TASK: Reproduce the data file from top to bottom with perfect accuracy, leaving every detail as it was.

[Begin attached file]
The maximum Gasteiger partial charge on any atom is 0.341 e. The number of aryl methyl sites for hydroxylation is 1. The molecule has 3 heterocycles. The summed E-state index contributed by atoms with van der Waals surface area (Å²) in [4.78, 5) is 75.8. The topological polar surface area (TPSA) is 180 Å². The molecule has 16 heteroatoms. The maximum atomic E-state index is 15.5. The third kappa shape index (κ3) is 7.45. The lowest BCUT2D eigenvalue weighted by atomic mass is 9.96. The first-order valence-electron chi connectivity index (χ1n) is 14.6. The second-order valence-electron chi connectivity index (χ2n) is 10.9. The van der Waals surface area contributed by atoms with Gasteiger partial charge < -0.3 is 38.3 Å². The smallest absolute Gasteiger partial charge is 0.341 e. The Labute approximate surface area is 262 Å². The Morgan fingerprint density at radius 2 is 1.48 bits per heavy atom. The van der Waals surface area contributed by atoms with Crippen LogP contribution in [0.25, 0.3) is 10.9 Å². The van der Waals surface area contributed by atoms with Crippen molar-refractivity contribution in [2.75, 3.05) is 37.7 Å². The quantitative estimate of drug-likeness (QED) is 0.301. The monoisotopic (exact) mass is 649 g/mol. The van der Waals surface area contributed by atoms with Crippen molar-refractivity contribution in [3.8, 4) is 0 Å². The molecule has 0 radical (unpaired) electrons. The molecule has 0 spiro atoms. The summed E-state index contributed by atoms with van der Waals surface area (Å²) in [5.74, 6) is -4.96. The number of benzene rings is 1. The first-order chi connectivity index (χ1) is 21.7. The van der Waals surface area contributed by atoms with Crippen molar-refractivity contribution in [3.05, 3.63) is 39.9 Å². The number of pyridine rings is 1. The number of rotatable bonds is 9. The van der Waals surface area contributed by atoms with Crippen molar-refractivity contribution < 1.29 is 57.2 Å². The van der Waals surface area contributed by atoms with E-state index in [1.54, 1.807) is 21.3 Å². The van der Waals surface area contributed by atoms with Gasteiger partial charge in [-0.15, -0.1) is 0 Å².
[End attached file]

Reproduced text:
The maximum Gasteiger partial charge on any atom is 0.341 e. The number of aryl methyl sites for hydroxylation is 1. The molecule has 3 heterocycles. The summed E-state index contributed by atoms with van der Waals surface area (Å²) in [4.78, 5) is 75.8. The topological polar surface area (TPSA) is 180 Å². The molecule has 16 heteroatoms. The maximum atomic E-state index is 15.5. The third kappa shape index (κ3) is 7.45. The lowest BCUT2D eigenvalue weighted by atomic mass is 9.96. The first-order valence-electron chi connectivity index (χ1n) is 14.6. The second-order valence-electron chi connectivity index (χ2n) is 10.9. The van der Waals surface area contributed by atoms with Gasteiger partial charge < -0.3 is 38.3 Å². The smallest absolute Gasteiger partial charge is 0.341 e. The Labute approximate surface area is 262 Å². The Morgan fingerprint density at radius 2 is 1.48 bits per heavy atom. The van der Waals surface area contributed by atoms with Crippen LogP contribution in [0.25, 0.3) is 10.9 Å². The van der Waals surface area contributed by atoms with Crippen molar-refractivity contribution in [2.75, 3.05) is 37.7 Å². The quantitative estimate of drug-likeness (QED) is 0.301. The monoisotopic (exact) mass is 649 g/mol. The van der Waals surface area contributed by atoms with Crippen molar-refractivity contribution in [3.8, 4) is 0 Å². The molecule has 0 radical (unpaired) electrons. The molecule has 0 spiro atoms. The summed E-state index contributed by atoms with van der Waals surface area (Å²) in [5.74, 6) is -4.96. The number of benzene rings is 1. The first-order chi connectivity index (χ1) is 21.7. The van der Waals surface area contributed by atoms with Crippen molar-refractivity contribution in [3.05, 3.63) is 39.9 Å². The number of pyridine rings is 1. The number of rotatable bonds is 9. The van der Waals surface area contributed by atoms with Crippen molar-refractivity contribution < 1.29 is 57.2 Å². The van der Waals surface area contributed by atoms with E-state index in [1.54, 1.807) is 21.3 Å². The van der Waals surface area contributed by atoms with Gasteiger partial charge in [-0.15, -0.1) is 0 Å².